fine appeals in Minnesota

Understanding Your Rights: Fine Appeals and HOAs in Minnesota

Posted by Omega Property Management | Jun 14, 2024


If you purchased a property in a development governed by a homeowner’s association (HOA), no doubt you assumed the HOA would be to your benefit. Like most homeowners, you probably assumed the HOA would help maintain order, ensure your development stays tidy and presentable at all times, and discourage crime, thus maintaining—or increasing—the value of your property. 

What you probably didn’t anticipate, however, is that the HOA would seek to levy fines against you if you are deemed uncooperative or going against the grain in some other way. 

Thankfully, Minnesota has a process for appealing fines imposed on homeowners by an HOA. In this post, we’ll cover recent legislation (2023) that updates this appeal process. We’ll help you understand the legal basis for fines and the provision for you to appeal them. Then, we’ll dive into the appeal process and on what grounds you may appeal HOA fines. Finally, we’ll share some tips to help you properly appeal HOA fines in Minnesota!

Understanding Fines in HOAs 

In Minnesota—and, frankly, in most states—a homeowner’s association has the authority to impose fines on individual property owners for things like leaving your trash can out, parking a vehicle against the rules, noise complaints, or failing to maintain landscape properly. Additionally, they can typically assess fines for architectural issues such as painting your garage in a color that was not “board-approved,” putting up the “wrong” type of fence, or redoing your driveway with the “wrong” materials. In some instances, HOAs may also charge homeowners a fine for renting out their homes or owning a specific breed of pets. 

While most HOAs have some sort of system for imposing fines, not all HOAs operate the same—even within the same county, city, or state. Furthermore, some HOAs are more laid back and only have limited fines but others are much more aggressive about enforcing the rules and fines – and are completely dependent on the Board.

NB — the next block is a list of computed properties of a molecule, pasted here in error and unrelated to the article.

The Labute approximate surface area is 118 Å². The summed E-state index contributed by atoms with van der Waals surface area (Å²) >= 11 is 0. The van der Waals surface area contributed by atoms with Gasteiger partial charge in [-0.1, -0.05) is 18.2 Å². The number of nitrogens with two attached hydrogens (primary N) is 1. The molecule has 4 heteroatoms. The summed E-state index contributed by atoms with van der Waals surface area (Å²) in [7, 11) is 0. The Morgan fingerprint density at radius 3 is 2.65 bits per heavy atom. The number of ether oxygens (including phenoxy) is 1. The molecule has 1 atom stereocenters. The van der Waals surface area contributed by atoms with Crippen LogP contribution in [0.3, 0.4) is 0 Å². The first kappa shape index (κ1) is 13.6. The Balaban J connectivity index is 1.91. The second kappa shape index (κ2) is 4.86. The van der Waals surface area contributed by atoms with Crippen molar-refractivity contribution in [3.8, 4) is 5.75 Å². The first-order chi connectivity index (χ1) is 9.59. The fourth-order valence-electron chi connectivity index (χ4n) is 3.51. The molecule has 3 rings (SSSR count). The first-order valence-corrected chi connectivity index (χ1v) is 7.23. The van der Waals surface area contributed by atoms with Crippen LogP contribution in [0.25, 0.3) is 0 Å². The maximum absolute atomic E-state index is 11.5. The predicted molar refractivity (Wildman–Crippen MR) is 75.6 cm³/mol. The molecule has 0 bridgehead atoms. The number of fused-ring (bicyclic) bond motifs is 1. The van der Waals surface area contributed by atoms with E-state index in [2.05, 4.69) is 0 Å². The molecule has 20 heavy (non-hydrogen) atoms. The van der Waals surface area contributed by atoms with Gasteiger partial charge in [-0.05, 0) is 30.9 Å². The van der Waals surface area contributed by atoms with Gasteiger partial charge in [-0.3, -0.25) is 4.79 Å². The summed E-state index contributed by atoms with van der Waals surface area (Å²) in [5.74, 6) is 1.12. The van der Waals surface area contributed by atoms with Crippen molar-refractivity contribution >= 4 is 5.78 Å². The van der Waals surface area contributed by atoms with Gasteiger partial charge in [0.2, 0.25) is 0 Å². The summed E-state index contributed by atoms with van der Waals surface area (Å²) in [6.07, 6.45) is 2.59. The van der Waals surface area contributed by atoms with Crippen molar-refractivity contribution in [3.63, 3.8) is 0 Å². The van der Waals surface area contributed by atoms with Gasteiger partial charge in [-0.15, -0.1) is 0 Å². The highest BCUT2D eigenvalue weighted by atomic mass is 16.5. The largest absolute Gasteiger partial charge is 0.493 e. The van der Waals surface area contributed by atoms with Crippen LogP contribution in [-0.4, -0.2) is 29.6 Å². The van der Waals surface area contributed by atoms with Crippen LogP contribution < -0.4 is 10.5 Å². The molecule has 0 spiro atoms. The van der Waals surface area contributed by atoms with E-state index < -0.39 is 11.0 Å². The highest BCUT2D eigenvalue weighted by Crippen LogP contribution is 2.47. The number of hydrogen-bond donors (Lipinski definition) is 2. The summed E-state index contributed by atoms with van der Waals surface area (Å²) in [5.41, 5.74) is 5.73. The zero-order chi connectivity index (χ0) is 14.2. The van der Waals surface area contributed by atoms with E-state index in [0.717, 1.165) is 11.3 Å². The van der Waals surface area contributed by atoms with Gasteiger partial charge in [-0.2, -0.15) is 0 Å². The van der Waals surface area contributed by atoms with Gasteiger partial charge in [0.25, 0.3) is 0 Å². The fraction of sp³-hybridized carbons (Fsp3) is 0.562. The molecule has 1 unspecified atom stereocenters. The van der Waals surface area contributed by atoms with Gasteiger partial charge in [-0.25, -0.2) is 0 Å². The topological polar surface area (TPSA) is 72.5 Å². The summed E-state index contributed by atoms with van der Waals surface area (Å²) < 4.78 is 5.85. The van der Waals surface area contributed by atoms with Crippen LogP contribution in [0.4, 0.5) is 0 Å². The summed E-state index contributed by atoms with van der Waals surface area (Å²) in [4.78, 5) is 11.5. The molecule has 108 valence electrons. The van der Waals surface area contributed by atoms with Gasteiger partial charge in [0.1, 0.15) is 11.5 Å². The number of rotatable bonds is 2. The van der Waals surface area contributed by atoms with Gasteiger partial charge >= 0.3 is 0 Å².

HOA Fine Structures

Sometimes, it may be appropriate for an HOA to levy a higher fine than at other times. This is because some infractions are more serious or affect more community members than other infractions. In other cases, the same individual may repeatedly break the HOA rules, regardless of the “intensity” of the infraction. For such scenarios, sometimes an escalating fine structure (e.g., one where the penalty increases with each succeeding infraction) may be more effective. 

Whatever the fine structure your HOA uses, you should be able to find its protocol outlined in the community rules & regulations. 

Legal Basis for Fine Appeals

Minnesota Statutes Chapter 515B is referred to as the Minnesota Common Interest Ownership Act (or, as it’s more commonly referenced, MCIOA). MCIOA governs how many HOAs (i.e., those subject to its provisions) operate in Minnesota, including how they levy fines on homeowners.